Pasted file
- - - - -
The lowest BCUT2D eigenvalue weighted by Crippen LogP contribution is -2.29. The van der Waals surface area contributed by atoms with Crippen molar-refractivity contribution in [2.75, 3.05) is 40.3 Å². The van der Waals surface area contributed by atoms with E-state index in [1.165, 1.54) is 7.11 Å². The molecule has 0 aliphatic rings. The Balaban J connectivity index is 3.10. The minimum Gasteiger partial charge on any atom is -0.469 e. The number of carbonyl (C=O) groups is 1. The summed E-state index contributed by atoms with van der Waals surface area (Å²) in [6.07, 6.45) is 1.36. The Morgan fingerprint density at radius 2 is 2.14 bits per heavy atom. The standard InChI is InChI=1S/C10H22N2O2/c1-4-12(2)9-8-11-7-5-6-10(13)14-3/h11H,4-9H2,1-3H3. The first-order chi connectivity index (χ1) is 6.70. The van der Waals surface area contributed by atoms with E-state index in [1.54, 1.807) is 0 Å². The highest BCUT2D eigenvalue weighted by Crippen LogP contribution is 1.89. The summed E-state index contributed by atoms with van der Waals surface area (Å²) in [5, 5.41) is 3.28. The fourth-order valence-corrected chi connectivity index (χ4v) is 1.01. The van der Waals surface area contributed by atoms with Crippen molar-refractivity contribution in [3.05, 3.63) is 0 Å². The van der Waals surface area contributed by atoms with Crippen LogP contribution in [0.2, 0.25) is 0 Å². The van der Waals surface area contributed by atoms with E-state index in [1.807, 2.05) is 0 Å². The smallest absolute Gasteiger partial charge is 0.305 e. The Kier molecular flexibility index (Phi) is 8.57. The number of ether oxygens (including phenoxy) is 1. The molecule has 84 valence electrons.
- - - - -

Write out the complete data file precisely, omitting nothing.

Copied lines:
The lowest BCUT2D eigenvalue weighted by Crippen LogP contribution is -2.29. The van der Waals surface area contributed by atoms with Crippen molar-refractivity contribution in [2.75, 3.05) is 40.3 Å². The van der Waals surface area contributed by atoms with E-state index in [1.165, 1.54) is 7.11 Å². The molecule has 0 aliphatic rings. The Balaban J connectivity index is 3.10. The minimum Gasteiger partial charge on any atom is -0.469 e. The number of carbonyl (C=O) groups is 1. The summed E-state index contributed by atoms with van der Waals surface area (Å²) in [6.07, 6.45) is 1.36. The Morgan fingerprint density at radius 2 is 2.14 bits per heavy atom. The standard InChI is InChI=1S/C10H22N2O2/c1-4-12(2)9-8-11-7-5-6-10(13)14-3/h11H,4-9H2,1-3H3. The first-order chi connectivity index (χ1) is 6.70. The van der Waals surface area contributed by atoms with E-state index in [1.54, 1.807) is 0 Å². The highest BCUT2D eigenvalue weighted by Crippen LogP contribution is 1.89. The summed E-state index contributed by atoms with van der Waals surface area (Å²) in [5, 5.41) is 3.28. The fourth-order valence-corrected chi connectivity index (χ4v) is 1.01. The van der Waals surface area contributed by atoms with Crippen molar-refractivity contribution in [3.05, 3.63) is 0 Å². The van der Waals surface area contributed by atoms with Crippen LogP contribution in [0.2, 0.25) is 0 Å². The van der Waals surface area contributed by atoms with E-state index in [1.807, 2.05) is 0 Å². The smallest absolute Gasteiger partial charge is 0.305 e. The Kier molecular flexibility index (Phi) is 8.57. The number of ether oxygens (including phenoxy) is 1. The molecule has 84 valence electrons.